This verse offers the fourth purpose for the Book of Proverbs — in two sections. First, “prudence to the simple.”
Virtually the same English word as “prudent” in verse 3, it’s a different word in Hebrew. While our English word has a positive connotation, the Hebrew term had a wider and more interesting meaning.
Frequently translated “crafty” or “shrewd,” it had both good and bad connotations. Here it’s positive — but in Genesis 3:1 it wasn’t (the serpent was “more crafty!”).
The idea doesn’t seem to be one’s moral character, but their ability to grasp information – which might be used appropriately or not. My Helping Up Mission translation — “street smarts.”
One of the purposes of Proverbs is to make us “street smart!”
I think this is what Jesus meant by, “be as shrewd as snakes and as innocent as doves” (Matthew 10:16) and “…the people of this world are more shrewd in dealing with their own kind than are the people of light” (Luke 16:8).
The second part of this purpose in Proverbs is “knowledge and discretion to the young.”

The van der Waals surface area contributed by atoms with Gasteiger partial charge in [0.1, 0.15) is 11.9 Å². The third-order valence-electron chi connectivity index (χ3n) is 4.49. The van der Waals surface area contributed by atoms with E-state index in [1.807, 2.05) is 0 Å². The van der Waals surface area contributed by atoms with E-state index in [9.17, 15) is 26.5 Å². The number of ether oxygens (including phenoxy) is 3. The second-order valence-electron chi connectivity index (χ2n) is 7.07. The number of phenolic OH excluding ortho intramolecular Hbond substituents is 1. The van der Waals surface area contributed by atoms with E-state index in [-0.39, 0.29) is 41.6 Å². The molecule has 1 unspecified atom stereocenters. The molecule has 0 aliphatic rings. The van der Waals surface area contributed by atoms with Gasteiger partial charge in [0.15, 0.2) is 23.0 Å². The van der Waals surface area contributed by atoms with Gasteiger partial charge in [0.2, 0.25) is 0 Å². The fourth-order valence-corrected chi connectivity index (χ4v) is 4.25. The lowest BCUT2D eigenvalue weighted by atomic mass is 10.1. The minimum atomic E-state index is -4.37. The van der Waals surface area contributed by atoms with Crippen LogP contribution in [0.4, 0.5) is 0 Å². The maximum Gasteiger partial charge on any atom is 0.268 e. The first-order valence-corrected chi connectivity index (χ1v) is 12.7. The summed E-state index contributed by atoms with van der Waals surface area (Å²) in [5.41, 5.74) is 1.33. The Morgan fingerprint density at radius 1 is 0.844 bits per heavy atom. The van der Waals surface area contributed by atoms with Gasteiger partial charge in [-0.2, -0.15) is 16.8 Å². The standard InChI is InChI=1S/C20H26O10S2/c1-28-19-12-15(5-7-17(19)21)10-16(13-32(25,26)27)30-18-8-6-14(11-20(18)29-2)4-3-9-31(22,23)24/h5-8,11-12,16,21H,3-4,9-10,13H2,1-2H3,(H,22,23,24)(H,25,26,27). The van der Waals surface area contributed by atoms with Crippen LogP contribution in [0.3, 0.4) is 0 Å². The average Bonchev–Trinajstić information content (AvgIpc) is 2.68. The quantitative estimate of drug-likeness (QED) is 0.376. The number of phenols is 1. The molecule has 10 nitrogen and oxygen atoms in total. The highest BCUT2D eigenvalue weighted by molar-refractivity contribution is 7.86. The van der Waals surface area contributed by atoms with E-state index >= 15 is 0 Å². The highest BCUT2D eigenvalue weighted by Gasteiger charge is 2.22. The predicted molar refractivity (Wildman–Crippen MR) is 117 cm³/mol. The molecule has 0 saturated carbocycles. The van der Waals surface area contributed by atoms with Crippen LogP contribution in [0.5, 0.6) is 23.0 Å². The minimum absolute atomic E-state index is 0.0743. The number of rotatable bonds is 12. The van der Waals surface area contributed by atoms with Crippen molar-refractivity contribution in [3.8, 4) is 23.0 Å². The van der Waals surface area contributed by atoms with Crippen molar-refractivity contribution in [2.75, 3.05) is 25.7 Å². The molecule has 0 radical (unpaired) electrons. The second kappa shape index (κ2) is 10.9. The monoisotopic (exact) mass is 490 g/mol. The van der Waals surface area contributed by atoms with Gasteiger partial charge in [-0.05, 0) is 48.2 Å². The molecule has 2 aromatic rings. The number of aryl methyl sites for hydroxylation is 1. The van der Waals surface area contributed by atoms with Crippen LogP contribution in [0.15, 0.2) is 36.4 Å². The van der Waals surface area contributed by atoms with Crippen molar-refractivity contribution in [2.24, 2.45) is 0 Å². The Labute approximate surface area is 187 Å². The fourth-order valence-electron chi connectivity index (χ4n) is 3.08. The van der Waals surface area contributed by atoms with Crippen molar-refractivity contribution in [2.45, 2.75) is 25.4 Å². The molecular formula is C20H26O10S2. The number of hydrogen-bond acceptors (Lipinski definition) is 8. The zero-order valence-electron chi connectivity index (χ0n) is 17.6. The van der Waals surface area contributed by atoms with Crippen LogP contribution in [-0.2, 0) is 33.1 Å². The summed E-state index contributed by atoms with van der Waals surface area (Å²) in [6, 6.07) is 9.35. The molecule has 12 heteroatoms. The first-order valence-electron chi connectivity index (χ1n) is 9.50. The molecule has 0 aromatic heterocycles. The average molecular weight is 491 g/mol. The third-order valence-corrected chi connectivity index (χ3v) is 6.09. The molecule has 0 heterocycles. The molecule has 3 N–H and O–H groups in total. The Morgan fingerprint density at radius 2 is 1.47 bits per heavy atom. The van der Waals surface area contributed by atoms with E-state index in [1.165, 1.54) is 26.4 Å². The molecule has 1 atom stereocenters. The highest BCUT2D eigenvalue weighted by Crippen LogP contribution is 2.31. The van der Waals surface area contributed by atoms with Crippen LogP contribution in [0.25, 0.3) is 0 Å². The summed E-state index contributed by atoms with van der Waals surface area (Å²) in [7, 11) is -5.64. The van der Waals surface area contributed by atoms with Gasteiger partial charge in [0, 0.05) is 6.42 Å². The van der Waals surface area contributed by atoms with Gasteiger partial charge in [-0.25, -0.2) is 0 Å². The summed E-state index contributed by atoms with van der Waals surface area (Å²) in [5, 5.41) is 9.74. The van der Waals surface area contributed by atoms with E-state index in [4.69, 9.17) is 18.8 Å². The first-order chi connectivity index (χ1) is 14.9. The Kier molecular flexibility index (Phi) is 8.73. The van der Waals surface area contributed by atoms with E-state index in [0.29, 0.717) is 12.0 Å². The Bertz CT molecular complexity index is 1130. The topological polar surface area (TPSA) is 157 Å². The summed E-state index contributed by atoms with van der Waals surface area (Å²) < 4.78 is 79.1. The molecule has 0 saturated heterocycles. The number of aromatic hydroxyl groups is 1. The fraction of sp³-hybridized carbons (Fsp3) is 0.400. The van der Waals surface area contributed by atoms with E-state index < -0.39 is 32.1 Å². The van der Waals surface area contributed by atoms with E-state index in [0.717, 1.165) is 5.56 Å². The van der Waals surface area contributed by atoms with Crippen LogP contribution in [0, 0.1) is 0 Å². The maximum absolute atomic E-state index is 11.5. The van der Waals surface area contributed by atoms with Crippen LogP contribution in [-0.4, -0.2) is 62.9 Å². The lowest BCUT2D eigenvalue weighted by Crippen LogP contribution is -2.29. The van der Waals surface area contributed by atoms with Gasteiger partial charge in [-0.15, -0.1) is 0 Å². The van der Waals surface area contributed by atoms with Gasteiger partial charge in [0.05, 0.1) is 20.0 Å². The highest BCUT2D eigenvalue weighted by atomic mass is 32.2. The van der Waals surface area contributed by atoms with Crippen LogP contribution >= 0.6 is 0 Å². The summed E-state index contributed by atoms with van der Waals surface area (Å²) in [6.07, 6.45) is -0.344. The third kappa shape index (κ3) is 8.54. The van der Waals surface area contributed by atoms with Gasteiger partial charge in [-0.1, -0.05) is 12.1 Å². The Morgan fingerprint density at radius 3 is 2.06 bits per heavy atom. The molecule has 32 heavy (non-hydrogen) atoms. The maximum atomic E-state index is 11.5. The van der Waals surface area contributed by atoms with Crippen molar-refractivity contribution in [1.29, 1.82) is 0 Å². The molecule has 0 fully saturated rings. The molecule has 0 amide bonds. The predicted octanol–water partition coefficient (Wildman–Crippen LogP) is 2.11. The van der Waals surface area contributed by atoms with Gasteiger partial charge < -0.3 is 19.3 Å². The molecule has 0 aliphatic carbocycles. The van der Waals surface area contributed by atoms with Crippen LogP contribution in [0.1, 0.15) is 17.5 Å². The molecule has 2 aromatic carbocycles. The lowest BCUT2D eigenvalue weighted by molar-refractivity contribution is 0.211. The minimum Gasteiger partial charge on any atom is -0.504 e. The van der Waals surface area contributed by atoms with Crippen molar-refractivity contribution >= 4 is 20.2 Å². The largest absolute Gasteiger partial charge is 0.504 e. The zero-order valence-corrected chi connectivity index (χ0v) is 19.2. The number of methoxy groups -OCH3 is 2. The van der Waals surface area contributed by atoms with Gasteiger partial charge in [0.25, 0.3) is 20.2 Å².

“Knowledge” focuses on true facts and the reality of situations – seeing things as they really are. “Discretion” focuses on using this “knowledge” to form a good plan of action.
All this prudence, knowledge and discretion is offered “to the simple…to the young.” The surprising first two characters in Proverbs — it does make sense.
“The simple” is the noun form of the verb “to entice” (1:10) — thus those easily enticed or lured into something. Not stupid, their lack of life experiences doesn’t give them a good frame of reference for appropriate choices. The same would be true about “the young.”
Proverbs was written to make a difference in everyone’s life — and from the jump it was focused on those who need it most!